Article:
TERRE HAUTE —
A recent attack on one Indiana State University male student and an attempted abduction of another north of campus are prompting university police to step up patrols — and to ask for assistance from other police agencies.
The incidents happened late at night about one week apart — the attempted abduction on Aug. 30 in the area of Eight and Elm streets, and the attack of another student early Friday morning at 61⁄2 and Elm streets.
The male who was the victim of the attempted abduction did not report the incident until Sept. 5.
ISU police do not believe the two incidents are related; descriptions of cars and suspects are different.
Police also are asking students or anyone with information to report any suspicious activity to ISU police at 812-237-5555.
ISU police chief Bill Mercier said Monday that “we have put extra patrols in that area and also requested the assistance of Indiana State Police and Terre Haute Police. They have told us they would give the area extra attention.”
For the foreseeable future, ISU will have an additional officer patrolling the area in late evening hours, he said. “We want to be visible. … We will be looking for anything suspicious.”
In the Aug. 30 incident, a male student reported to ISU Police that at about 3 a.m. that Friday, he was approached by an unknown man while he was walking in the area of Eighth and Elm streets. The student said the man asked him if he wanted a ride home. The student accepted the ride but demanded to be let out of the car when he realized the driver was not taking him home. The driver refused and traveled east on Locust Street.
The student reported that, after struggling with the driver, he was able to exit the vehicle, an older white convertible, in the area of 25th and Locust streets.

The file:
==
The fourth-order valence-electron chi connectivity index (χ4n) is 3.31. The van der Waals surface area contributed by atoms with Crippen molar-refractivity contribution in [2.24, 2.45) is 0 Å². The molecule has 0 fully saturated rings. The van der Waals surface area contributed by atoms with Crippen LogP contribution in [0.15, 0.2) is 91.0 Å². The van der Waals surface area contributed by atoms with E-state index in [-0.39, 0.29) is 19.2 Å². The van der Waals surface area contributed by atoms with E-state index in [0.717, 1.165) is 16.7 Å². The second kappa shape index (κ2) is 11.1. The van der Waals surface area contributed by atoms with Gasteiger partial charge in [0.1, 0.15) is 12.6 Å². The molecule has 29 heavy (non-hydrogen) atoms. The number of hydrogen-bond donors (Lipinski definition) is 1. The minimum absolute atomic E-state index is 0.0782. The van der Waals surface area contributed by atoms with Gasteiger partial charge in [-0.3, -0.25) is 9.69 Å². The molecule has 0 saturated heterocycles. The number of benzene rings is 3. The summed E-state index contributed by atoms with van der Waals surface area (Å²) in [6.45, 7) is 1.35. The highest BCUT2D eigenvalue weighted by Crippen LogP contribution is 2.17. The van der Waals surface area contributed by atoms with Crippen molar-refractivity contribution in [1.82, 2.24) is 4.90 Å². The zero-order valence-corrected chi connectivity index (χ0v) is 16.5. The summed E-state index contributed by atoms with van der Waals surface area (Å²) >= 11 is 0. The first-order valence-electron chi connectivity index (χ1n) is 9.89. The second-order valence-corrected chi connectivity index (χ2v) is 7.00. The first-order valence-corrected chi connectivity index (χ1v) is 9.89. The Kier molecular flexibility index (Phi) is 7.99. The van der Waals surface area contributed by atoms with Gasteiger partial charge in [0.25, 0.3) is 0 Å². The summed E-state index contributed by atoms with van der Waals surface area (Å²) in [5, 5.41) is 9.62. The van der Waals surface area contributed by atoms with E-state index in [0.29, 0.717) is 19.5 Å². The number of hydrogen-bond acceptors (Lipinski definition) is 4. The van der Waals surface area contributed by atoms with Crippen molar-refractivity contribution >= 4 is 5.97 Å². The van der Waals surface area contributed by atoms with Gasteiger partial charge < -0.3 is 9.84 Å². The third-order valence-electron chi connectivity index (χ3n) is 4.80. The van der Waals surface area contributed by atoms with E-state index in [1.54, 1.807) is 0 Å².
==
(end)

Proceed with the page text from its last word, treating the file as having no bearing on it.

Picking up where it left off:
The student received some scratches on his arm as a result of the struggle but was not otherwise injured. The driver of the vehicle is described as a white male, 25 to 30 years old, about 5-feet, 11-inches tall and weighing 180 pounds, with brown hair and a beard.
Last Friday, another male student reported that at about 2:30 a.m., he was walking in the area of 61⁄2 and Elm streets when he was approached by a black male driving a maroon vehicle who asked him if he needed a ride.
While stopping to speak with this person, the victim was jumped from behind by another individual, described only as a black male. After a struggle, the suspect fled in an unknown direction.
The incident “may have been a robbery attempt,” Mercier said.
Fortunately, no one was seriously injured in either incident, he said.
Mercier advises students not to walk alone, especially at night, and to let someone know where they are going and when they will be back.
Students should not accept rides from people they don’t know, and they should be cautious about talking to someone they don’t know or if they are approached by someone they don’t know, he said.
He also noted that someone who has been drinking alcohol can become an “easy target” for those with criminal intent.
In one of the situations, a person had been drinking but was not intoxicated, Mercier said.
He also advised that walking intentionally, with purpose, can also be a deterrent. “People are less likely to be victimized when they walk like that,” Mercier said.
The two incidents last week were sent out as RAVE alerts and went to students as text alerts. “We try to limit RAVE alerts to serious incidents,” he said.
About two weeks ago, some other suspicious incidents occurred near campus in the evening hours. In one, near Sixth and Tippecanoe, someone in a red van approached a female student and asked if she wanted a ride; the student said no, and nothing more happened.
In another incident, near the Imperial Lanes parking lot along Third Street, an older, white male driving a light-colored sedan asked two separate women if they wanted a ride; again, the students ignored the driver and nothing more happened.
In those instances, ISU students were notified by email, rather than the RAVE emergency text messaging system. “We did things sufficient to put students on notice that they needed to be careful and they shouldn’t take rides from people they don’t know,” Mercier said.
Sue Loughlin can be reached at 812-231-4235 or email@example.com.